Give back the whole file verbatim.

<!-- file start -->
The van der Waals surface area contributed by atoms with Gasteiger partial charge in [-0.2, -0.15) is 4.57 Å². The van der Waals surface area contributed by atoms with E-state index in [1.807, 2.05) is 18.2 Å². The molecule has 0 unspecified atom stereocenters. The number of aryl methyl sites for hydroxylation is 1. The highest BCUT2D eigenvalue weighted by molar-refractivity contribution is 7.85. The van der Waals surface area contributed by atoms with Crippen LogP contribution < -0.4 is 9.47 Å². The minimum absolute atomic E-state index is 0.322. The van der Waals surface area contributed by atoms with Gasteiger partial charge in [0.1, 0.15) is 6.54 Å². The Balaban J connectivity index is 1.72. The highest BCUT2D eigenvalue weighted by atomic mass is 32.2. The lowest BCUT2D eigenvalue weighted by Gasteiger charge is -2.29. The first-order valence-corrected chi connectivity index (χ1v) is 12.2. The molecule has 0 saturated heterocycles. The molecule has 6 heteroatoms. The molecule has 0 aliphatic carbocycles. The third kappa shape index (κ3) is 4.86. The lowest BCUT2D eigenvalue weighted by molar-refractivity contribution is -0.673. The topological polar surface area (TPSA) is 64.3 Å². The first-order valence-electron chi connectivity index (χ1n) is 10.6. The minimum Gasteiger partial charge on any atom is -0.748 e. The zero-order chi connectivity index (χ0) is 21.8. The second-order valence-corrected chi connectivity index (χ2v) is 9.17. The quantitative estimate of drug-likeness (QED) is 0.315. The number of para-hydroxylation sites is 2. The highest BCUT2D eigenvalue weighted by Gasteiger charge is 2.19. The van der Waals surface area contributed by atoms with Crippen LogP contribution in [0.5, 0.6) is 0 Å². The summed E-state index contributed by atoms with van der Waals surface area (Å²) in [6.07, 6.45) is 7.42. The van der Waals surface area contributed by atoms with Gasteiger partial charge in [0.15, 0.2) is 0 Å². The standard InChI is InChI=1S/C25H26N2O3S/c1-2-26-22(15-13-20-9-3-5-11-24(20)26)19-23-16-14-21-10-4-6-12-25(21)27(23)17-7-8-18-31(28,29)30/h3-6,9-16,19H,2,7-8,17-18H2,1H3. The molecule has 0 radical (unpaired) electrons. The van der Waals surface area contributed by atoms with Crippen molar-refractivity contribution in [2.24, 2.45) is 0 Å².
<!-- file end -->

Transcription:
The van der Waals surface area contributed by atoms with Gasteiger partial charge in [-0.2, -0.15) is 4.57 Å². The van der Waals surface area contributed by atoms with E-state index in [1.807, 2.05) is 18.2 Å². The molecule has 0 unspecified atom stereocenters. The number of aryl methyl sites for hydroxylation is 1. The highest BCUT2D eigenvalue weighted by molar-refractivity contribution is 7.85. The van der Waals surface area contributed by atoms with Crippen LogP contribution < -0.4 is 9.47 Å². The minimum absolute atomic E-state index is 0.322. The van der Waals surface area contributed by atoms with Gasteiger partial charge in [0.1, 0.15) is 6.54 Å². The Balaban J connectivity index is 1.72. The highest BCUT2D eigenvalue weighted by atomic mass is 32.2. The lowest BCUT2D eigenvalue weighted by Gasteiger charge is -2.29. The first-order valence-corrected chi connectivity index (χ1v) is 12.2. The molecule has 0 saturated heterocycles. The molecule has 6 heteroatoms. The molecule has 0 aliphatic carbocycles. The third kappa shape index (κ3) is 4.86. The lowest BCUT2D eigenvalue weighted by molar-refractivity contribution is -0.673. The topological polar surface area (TPSA) is 64.3 Å². The first-order valence-electron chi connectivity index (χ1n) is 10.6. The minimum Gasteiger partial charge on any atom is -0.748 e. The zero-order chi connectivity index (χ0) is 21.8. The second-order valence-corrected chi connectivity index (χ2v) is 9.17. The quantitative estimate of drug-likeness (QED) is 0.315. The number of para-hydroxylation sites is 2. The highest BCUT2D eigenvalue weighted by Gasteiger charge is 2.19. The van der Waals surface area contributed by atoms with Crippen LogP contribution in [0.5, 0.6) is 0 Å². The summed E-state index contributed by atoms with van der Waals surface area (Å²) in [6.07, 6.45) is 7.42. The van der Waals surface area contributed by atoms with Gasteiger partial charge in [0.15, 0.2) is 0 Å². The standard InChI is InChI=1S/C25H26N2O3S/c1-2-26-22(15-13-20-9-3-5-11-24(20)26)19-23-16-14-21-10-4-6-12-25(21)27(23)17-7-8-18-31(28,29)30/h3-6,9-16,19H,2,7-8,17-18H2,1H3. The molecule has 0 radical (unpaired) electrons. The van der Waals surface area contributed by atoms with Crippen molar-refractivity contribution in [2.24, 2.45) is 0 Å².